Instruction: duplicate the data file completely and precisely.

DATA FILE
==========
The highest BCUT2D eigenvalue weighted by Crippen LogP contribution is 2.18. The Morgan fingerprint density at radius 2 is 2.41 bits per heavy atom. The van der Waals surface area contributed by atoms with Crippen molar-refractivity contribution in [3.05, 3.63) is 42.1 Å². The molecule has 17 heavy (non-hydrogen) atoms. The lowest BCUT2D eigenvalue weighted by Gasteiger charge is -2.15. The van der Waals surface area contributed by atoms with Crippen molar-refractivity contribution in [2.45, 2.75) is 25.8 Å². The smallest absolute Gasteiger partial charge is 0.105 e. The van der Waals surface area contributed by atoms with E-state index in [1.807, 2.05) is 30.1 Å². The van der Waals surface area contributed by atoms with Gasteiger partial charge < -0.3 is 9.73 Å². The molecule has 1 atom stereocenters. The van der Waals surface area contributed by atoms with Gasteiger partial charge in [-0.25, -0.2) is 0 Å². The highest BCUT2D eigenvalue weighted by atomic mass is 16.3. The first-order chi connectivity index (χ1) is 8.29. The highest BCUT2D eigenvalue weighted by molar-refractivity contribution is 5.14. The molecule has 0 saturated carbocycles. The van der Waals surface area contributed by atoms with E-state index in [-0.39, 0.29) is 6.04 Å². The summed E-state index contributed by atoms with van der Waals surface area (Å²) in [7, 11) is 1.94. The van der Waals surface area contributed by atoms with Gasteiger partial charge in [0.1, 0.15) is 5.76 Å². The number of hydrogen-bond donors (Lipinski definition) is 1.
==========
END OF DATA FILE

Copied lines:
The highest BCUT2D eigenvalue weighted by Crippen LogP contribution is 2.18. The Morgan fingerprint density at radius 2 is 2.41 bits per heavy atom. The van der Waals surface area contributed by atoms with Crippen molar-refractivity contribution in [3.05, 3.63) is 42.1 Å². The molecule has 17 heavy (non-hydrogen) atoms. The lowest BCUT2D eigenvalue weighted by Gasteiger charge is -2.15. The van der Waals surface area contributed by atoms with Crippen molar-refractivity contribution in [2.45, 2.75) is 25.8 Å². The smallest absolute Gasteiger partial charge is 0.105 e. The van der Waals surface area contributed by atoms with E-state index in [1.807, 2.05) is 30.1 Å². The van der Waals surface area contributed by atoms with Gasteiger partial charge < -0.3 is 9.73 Å². The molecule has 1 atom stereocenters. The van der Waals surface area contributed by atoms with Gasteiger partial charge in [-0.25, -0.2) is 0 Å². The highest BCUT2D eigenvalue weighted by atomic mass is 16.3. The first-order chi connectivity index (χ1) is 8.29. The highest BCUT2D eigenvalue weighted by molar-refractivity contribution is 5.14. The molecule has 0 saturated carbocycles. The van der Waals surface area contributed by atoms with E-state index in [-0.39, 0.29) is 6.04 Å². The summed E-state index contributed by atoms with van der Waals surface area (Å²) in [7, 11) is 1.94. The van der Waals surface area contributed by atoms with Gasteiger partial charge in [0.1, 0.15) is 5.76 Å². The number of hydrogen-bond donors (Lipinski definition) is 1.